The first Deadpool film was a refreshingly self aware take on the superhero movie, a film that was able to lampoon the growingly popular genre while still maintaining a surprising amount of heart. Deadpool 2 is more or less the same thing, except this time it’s crazier, louder, and perhaps a little dumber, but if you can forgive the film’s plot for making close to no sense, the film is relentlessly funny with a concurrent succession of gags that are increasingly funny and appeal to the teenage boy in everyone.
Now a full on crime fighter, Deadpool (Ryan Reynolds) has been traveling the world in order to fight evil. When the teenage mutant Russell Collins (Julian Dennison) is targeted by the futuristic mutant Cable (Josh Brolin), Deadpool assembles a team of superheroes in order to stop a potentially world shattering event. Despite the world building and franchise building, the film keeps the stakes mostly personal, which works for the character more than a more overarching plot would.
To start off, director David Leitch (of John Wick and Atomic Blonde fame) has delivered another great action piece; while the fights still feel intimate, Leitch has crafted some truly incredible set pieces, including a brilliant street way chase and a great prison that rank among the best set pieces in recent memory. Leitch uses Deadpool’s unique powers and sensibilities to get creative with the brutality, and the colorful cast of mutants each bring a different presence that stop the fights from getting redundant.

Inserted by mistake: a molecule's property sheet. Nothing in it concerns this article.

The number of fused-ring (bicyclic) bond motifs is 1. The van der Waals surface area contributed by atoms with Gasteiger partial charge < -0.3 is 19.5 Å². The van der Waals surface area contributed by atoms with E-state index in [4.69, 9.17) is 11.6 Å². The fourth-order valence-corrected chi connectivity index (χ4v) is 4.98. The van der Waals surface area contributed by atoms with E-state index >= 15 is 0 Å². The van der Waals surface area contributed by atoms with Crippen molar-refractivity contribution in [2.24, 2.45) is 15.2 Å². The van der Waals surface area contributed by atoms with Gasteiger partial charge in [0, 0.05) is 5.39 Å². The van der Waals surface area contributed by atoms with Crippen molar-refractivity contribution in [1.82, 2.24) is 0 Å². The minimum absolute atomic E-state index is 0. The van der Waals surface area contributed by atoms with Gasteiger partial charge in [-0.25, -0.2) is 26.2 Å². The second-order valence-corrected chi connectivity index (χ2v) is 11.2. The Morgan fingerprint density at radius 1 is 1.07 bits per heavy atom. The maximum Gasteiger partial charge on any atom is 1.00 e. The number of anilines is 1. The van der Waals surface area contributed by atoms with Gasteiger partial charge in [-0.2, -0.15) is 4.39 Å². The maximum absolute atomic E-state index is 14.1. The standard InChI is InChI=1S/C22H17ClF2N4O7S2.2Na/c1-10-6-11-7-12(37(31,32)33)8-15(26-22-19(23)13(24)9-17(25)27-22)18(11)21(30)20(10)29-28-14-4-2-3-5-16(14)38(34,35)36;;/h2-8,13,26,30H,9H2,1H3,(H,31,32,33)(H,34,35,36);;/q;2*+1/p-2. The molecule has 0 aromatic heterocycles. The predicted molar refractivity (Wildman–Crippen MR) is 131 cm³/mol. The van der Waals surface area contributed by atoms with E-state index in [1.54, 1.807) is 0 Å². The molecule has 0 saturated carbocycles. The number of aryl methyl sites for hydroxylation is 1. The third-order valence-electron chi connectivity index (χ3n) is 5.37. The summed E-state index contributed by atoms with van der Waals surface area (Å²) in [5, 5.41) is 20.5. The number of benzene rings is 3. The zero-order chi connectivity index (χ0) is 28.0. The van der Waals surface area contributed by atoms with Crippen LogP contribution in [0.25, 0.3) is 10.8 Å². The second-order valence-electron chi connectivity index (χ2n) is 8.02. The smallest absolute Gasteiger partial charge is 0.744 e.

The heart of the film lies in the relationship between Deadpool and Russell, and while the film does give us some genuine touching moments between the two, it also never asks us to take it too seriously, and in the same way the MCU films are able to touch on darker themes while still reverting to a fun spectacle, Deadpool 2 is able to take on themes of loss and regret through it’s own prism of self-irony. The more serious stuff is there, but for those only looking for a ridiculous spectacle of humor and violence, the film delivers with more laughs and more action.
I prefer the first Deadpool to it’s sequel; the first film had a more straightforward narrative, and I felt that Deadpool’s romantic relationship was better developed and more engaging than the family building elements of the sequel. That being said, Deadpool 2 isn’t neccessarily asking you to take anything seriously, and I think that’s probably a good thing. This is a comedy first, and the script is littered with fun nods and clever one-liners, as well as some creative physical and visual humor. It’s an unrelenting series of jokes, and even if the script is mostly stringing together set pieces and gags, it’s most definitely a rude worth taking. Grade: B+